Oh, academia. It has become a religion of our times. College admissions, internship opportunities, salary raises– it all seems so contingent on this thing that we let become the core of our identity. So many research studies are published about topics such as the impact of a good education, the varying effects of the amount of time spent in education, education’s impact on human development, etc., etc. It is true that one’s experience with education can naturally engrain itself in one’s personality, confidence, and self-perception without even knowing it. Education cannot be a god, but it does seem to influence many important decisions made over a lifetime.
In high school, I was in a rigorous college preparatory program, and once actually in the program itself, it was still very competitive amongst my classmates too. I struggled to keep the pace at which my teachers were moving, and I wasn’t used to the grades I started receiving. I was amazed that my classmates could effortlessly remember and recite information we learned the previous day, or juggle six intense courses at a time while simultaneously volunteering at a hospital, varsity fencing, and competing in piano competitions on weekends. I am not over exaggerating when I say that during every single one of the Mass Intentions, when the priest would say “And for the intentions that we hold in our hearts,” my prayer would be, “That I may barely pass my exams to receive my program diploma,” without a fail. That is how seriously in jeopardy I thought I was. It affected all my emotions and every part of my life.
Here’s the thing, most students I know who are struggling in school, are not struggling because of a question of intelligence or inability to understand the material. The root of the problem stems from something very prominent in society today: the side effects of modern media consumption. Think about it—when your child or you are casually perusing your cell phone, iPad, or computer, what happens? The modern day person will have multiple windows and applications open. (You can check out this article for some statistics.) For example, when I am on my phone, I usually have Instagram, Facebook, iMessage, Snapchat, and my iPhoto all open at the same time. I constantly switch between them, spending only a couple minutes, or sometimes even seconds on them. Attention is quickly shifting from one place to another, based on the user’s preference. It is fast paced, entertaining, and instantly gratifying. Once one application starts to get boring, you can just switch the next. Then in the middle of scrolling through a Pinterest feed, in comes a text message, so you switch over to that immediately.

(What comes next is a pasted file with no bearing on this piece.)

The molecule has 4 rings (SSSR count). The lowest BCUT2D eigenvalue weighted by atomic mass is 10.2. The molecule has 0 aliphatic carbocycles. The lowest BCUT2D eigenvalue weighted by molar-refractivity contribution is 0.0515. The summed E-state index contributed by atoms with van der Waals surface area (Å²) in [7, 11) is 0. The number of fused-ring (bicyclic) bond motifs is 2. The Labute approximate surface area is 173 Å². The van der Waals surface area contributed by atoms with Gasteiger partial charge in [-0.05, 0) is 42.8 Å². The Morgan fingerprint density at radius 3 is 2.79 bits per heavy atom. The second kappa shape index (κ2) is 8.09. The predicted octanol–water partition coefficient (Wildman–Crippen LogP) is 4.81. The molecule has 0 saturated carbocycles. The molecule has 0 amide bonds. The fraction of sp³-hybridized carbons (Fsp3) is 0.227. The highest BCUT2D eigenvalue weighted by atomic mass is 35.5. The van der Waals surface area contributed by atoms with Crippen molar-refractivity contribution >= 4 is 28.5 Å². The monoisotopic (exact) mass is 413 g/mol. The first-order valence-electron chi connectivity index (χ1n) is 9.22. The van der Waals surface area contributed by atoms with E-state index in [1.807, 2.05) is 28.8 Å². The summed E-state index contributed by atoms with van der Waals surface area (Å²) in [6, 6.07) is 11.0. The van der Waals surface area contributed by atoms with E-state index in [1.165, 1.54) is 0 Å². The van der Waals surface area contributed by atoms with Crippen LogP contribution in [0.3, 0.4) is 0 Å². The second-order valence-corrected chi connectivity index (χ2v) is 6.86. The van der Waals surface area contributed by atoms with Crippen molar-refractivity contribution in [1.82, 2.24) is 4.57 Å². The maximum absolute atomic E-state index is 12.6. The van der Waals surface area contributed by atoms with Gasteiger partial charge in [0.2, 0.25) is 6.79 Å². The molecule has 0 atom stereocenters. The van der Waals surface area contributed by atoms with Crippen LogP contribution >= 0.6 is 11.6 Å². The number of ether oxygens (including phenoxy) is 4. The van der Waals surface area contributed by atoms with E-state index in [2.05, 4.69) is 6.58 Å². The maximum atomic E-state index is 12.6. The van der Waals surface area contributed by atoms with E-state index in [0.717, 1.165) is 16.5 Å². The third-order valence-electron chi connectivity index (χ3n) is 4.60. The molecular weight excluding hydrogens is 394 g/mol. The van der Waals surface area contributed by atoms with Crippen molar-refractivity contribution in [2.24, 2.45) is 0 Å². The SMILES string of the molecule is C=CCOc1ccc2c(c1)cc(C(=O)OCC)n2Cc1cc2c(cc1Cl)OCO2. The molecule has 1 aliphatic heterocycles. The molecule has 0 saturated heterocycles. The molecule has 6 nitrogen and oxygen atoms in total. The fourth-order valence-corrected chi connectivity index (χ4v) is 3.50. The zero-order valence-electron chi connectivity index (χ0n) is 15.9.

There is constant movement. Even movies in the past ten years have had an average shot length of anywhere in between 4- 16 seconds before it jumps to the next shot all in one scene! Now compare that to reading a book, studying a textbook, or even having a long conversation with someone, which can make any of those seem impossible to focus on for even five minutes before getting restless. It is no wonder people can hardly pray anymore.
We have forgotten, or in some cases, never learned, how to keep our attention on one thing for an extended amount of time. I would say that the key to studying is absorbing as much information about key concepts as possible, to help understand the bigger picture of the world that God created. Here are some tips for you or your child that can transform studying: